Each week we share the top sustainability news stories from around the world. Here’s this week’s round up:
This week we explore new ways to build wind turbines, a report that indicates G7 nations are still committing more money to fossil fuels than renewable energy, and insider stories on how ExxonMobil tried to stage a coup before losing seats on their board to a climate action firm.
Multinational Beautifying the Wind Turbine:
The company, Flower Turbines, based in the US and the Netherlands, have come up with their own spin on wind power in an “eco-art” design. The company has designed wind turbines in the shape of tulips and flowers. The company has installations across Rotterdam, Amsterdam, parts of Germany, Israel and Colombia. The company aims to democratise green energy for everyone and make small wind farms a leading player in the green energy industry.
These particular turbines pose no danger to birds and other wildlife, particularly in urban settings, the company claims, and they create noise at a low frequency undetectable to humans. Because they are smaller, they can be placed more frequently around urban areas and aren’t as much of an eyesore as some opponents of wind farms would say. This is in contrast to the more standard wind farms that are generally built offshore or in rural areas.
Roy Osinga, The European director of Flower Turbines, said: “Our product – compared to big windmills – is silent, and good-looking, which makes it very successful for building in cities, because nobody wants to live next to a turbine which is up to 200 metres high making a lot of noise.”
Quirky wind turbines have begun to pick up steam recently. Vortex Bladeless, created a small bladeless turbine that can harness energy from winds without the sweeping white blades synonymous with wind power. Another company, Alpha 311, has begun manufacturing a small vertical wind turbine that it claims can generate electricity without wind.
G7 Nations Still Committing Billions More to Fossil Fuels than Green Energy
Despite consistent talks of green rhetoric at recent climate summits and sustainable actions, money continues to pile into fossil fuels related industries from these countries. New analysis reveals that the countries attending the upcoming G7 Summit, have committed $189bn to support oil, coal and gas between January and March 2021. In comparison, these countries spent $147bn on clean forms of energy.
This analysis comes from the development charity TearFund, the International Institute for Sustainable Development and the Overseas Development Institute showed that the nations missed opportunities to make their response to the pandemic greener. In most cases, money provided for fossil fuel industries was given with no conditions requiring a reduction in emissions pollution. Paul Cook, the head of advocacy at Tearfund, said: “Choices made now by the G7 countries will either accelerate the transition towards a climate-safe future for all, or jeopardise efforts to date to tackle the climate crisis.”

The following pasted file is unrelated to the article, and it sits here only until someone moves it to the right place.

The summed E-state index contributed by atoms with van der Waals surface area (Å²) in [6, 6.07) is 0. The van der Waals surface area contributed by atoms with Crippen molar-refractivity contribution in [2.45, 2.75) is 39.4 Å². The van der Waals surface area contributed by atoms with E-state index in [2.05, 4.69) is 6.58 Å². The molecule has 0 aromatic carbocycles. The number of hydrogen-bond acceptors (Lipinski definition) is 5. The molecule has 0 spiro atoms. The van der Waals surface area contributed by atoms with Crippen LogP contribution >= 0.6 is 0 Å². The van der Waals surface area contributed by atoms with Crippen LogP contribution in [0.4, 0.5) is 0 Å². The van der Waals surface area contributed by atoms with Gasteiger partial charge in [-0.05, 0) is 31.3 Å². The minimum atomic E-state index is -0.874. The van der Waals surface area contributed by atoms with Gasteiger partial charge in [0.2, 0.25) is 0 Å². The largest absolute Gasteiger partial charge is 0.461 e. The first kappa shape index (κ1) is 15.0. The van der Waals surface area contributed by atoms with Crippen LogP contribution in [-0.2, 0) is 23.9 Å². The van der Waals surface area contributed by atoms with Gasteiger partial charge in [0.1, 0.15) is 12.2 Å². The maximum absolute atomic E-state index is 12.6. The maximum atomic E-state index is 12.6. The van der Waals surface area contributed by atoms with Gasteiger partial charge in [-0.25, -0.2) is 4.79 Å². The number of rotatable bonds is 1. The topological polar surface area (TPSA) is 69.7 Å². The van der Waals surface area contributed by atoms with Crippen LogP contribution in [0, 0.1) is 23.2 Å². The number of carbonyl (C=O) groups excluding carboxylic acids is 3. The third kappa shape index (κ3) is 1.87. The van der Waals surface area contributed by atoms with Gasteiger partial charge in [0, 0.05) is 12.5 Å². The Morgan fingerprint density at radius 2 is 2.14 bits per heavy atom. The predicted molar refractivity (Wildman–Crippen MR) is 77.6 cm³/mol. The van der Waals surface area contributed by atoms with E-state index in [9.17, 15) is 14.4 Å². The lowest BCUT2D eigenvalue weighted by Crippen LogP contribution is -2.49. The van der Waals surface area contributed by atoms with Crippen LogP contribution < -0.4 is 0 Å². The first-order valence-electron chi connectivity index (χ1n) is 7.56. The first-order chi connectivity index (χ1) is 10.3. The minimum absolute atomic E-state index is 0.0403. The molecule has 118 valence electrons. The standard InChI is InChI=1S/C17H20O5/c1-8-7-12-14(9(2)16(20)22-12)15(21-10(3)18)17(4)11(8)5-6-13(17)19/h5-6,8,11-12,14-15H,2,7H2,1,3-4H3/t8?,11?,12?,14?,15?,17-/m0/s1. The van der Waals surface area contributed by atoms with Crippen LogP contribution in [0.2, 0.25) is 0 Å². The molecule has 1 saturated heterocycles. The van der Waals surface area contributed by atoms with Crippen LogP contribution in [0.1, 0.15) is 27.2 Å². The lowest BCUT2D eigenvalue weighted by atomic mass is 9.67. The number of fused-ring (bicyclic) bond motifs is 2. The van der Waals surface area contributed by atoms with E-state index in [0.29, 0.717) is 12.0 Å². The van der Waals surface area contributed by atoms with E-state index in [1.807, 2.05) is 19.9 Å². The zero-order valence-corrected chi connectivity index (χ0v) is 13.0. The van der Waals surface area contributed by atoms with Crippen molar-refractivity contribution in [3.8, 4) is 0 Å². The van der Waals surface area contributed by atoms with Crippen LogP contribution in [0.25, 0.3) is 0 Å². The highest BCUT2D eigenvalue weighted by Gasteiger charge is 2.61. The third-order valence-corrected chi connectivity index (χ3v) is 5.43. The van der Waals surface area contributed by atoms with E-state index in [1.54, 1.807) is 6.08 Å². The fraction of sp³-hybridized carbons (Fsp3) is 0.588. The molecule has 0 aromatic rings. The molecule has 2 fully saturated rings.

The G7 countries are among the most polluting in the world. They represent a 10th of the world’s population but are responsible for almost a quarter of CO2 emissions. The greatest support given by G7 countries was to the transport industry. Bailouts were given to various airlines and automotive industries. The financial support would end up sustaining highly polluting industries for decades to come, with very little pressure to “go green”.
ExxonMobil Gets Desperate to Stave Off a Climate Coup
As noted in our blog last week, Exxon Mobil Corp saw three of its board members unseated by the climate activist fund in an effort to force the company to alter their climate stance. In the hours leading up to last week’s annual shareholders meeting, Exxon went to extraordinary lengths to head off the threat from a campaign about which it had been largely dismissive months earlier. Investors said the practices had a “banana-republic feel” that if the accusations are true “this raises the question about the sanctity of the ballot box and whether companies should have privileged access”.
When Exxon’s virtual meeting began, representatives were ringing inventions. In some cases, those calls entailed cajoling holders to at least reduce their support to one or two dissident nominees rather than all four. One executive was contacted during a break in the meeting and pushed to change their vote to no avail.
Exxon opposed the climate activist fund from the outset and called them unqualified and said its climate proposals would imperil Exxon’s dividend. The fund holds a stake in Exxon of just 0.02% valued at about $54 million, yet will hold 3 seats out of 12 on the Exxon board. The fund was supported by much larger investors such as Vanguard Group, BlackRock and State Street, which collectively hold a stake of more than 21% and have been vocal about voting guidelines on climate change. While CEO Darren Wood welcomed the newcomers to the board, he knows he will be on the hot seat if he doesn’t invest in climate action for the big oil company.
Tune in next week for another round of sustainability news from around the world.